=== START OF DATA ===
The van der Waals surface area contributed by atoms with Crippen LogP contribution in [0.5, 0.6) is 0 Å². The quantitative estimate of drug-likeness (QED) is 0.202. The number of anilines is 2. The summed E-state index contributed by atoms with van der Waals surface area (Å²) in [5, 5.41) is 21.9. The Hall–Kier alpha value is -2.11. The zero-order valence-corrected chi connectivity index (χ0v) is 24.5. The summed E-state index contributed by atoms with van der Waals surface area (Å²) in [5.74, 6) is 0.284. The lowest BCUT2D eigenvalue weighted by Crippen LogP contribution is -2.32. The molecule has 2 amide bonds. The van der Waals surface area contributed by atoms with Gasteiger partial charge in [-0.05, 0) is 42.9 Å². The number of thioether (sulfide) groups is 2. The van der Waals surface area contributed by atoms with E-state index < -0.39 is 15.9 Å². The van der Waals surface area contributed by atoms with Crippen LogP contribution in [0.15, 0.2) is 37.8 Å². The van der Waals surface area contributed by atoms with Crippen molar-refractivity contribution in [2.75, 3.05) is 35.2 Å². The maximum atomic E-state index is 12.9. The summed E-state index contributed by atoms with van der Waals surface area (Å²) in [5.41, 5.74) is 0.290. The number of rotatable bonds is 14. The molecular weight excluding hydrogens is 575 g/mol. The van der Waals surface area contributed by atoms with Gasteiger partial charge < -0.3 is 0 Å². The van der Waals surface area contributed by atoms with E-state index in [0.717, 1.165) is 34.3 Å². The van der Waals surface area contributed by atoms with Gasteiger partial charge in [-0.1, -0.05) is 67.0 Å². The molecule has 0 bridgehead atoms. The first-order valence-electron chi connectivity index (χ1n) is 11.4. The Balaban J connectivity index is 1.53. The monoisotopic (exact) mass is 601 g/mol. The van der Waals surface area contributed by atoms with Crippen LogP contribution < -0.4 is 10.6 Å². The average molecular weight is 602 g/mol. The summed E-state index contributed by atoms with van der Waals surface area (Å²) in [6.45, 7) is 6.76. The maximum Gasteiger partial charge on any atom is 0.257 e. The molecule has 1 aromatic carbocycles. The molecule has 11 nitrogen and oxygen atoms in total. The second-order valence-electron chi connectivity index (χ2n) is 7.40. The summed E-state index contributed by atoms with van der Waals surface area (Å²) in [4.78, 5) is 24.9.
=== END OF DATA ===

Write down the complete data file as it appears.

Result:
The van der Waals surface area contributed by atoms with Crippen LogP contribution in [0.5, 0.6) is 0 Å². The quantitative estimate of drug-likeness (QED) is 0.202. The number of anilines is 2. The summed E-state index contributed by atoms with van der Waals surface area (Å²) in [5, 5.41) is 21.9. The Hall–Kier alpha value is -2.11. The zero-order valence-corrected chi connectivity index (χ0v) is 24.5. The summed E-state index contributed by atoms with van der Waals surface area (Å²) in [5.74, 6) is 0.284. The lowest BCUT2D eigenvalue weighted by Crippen LogP contribution is -2.32. The molecule has 2 amide bonds. The van der Waals surface area contributed by atoms with Gasteiger partial charge in [-0.05, 0) is 42.9 Å². The number of thioether (sulfide) groups is 2. The van der Waals surface area contributed by atoms with E-state index < -0.39 is 15.9 Å². The van der Waals surface area contributed by atoms with Crippen LogP contribution in [0.15, 0.2) is 37.8 Å². The van der Waals surface area contributed by atoms with Crippen molar-refractivity contribution in [2.75, 3.05) is 35.2 Å². The maximum atomic E-state index is 12.9. The summed E-state index contributed by atoms with van der Waals surface area (Å²) in [5.41, 5.74) is 0.290. The number of rotatable bonds is 14. The molecular weight excluding hydrogens is 575 g/mol. The van der Waals surface area contributed by atoms with Gasteiger partial charge < -0.3 is 0 Å². The van der Waals surface area contributed by atoms with E-state index in [0.717, 1.165) is 34.3 Å². The van der Waals surface area contributed by atoms with Gasteiger partial charge in [-0.1, -0.05) is 67.0 Å². The molecule has 0 bridgehead atoms. The first-order valence-electron chi connectivity index (χ1n) is 11.4. The Balaban J connectivity index is 1.53. The monoisotopic (exact) mass is 601 g/mol. The van der Waals surface area contributed by atoms with Crippen LogP contribution < -0.4 is 10.6 Å². The average molecular weight is 602 g/mol. The summed E-state index contributed by atoms with van der Waals surface area (Å²) in [6.45, 7) is 6.76. The maximum Gasteiger partial charge on any atom is 0.257 e. The molecule has 1 aromatic carbocycles. The molecule has 11 nitrogen and oxygen atoms in total. The second-order valence-electron chi connectivity index (χ2n) is 7.40. The summed E-state index contributed by atoms with van der Waals surface area (Å²) in [4.78, 5) is 24.9.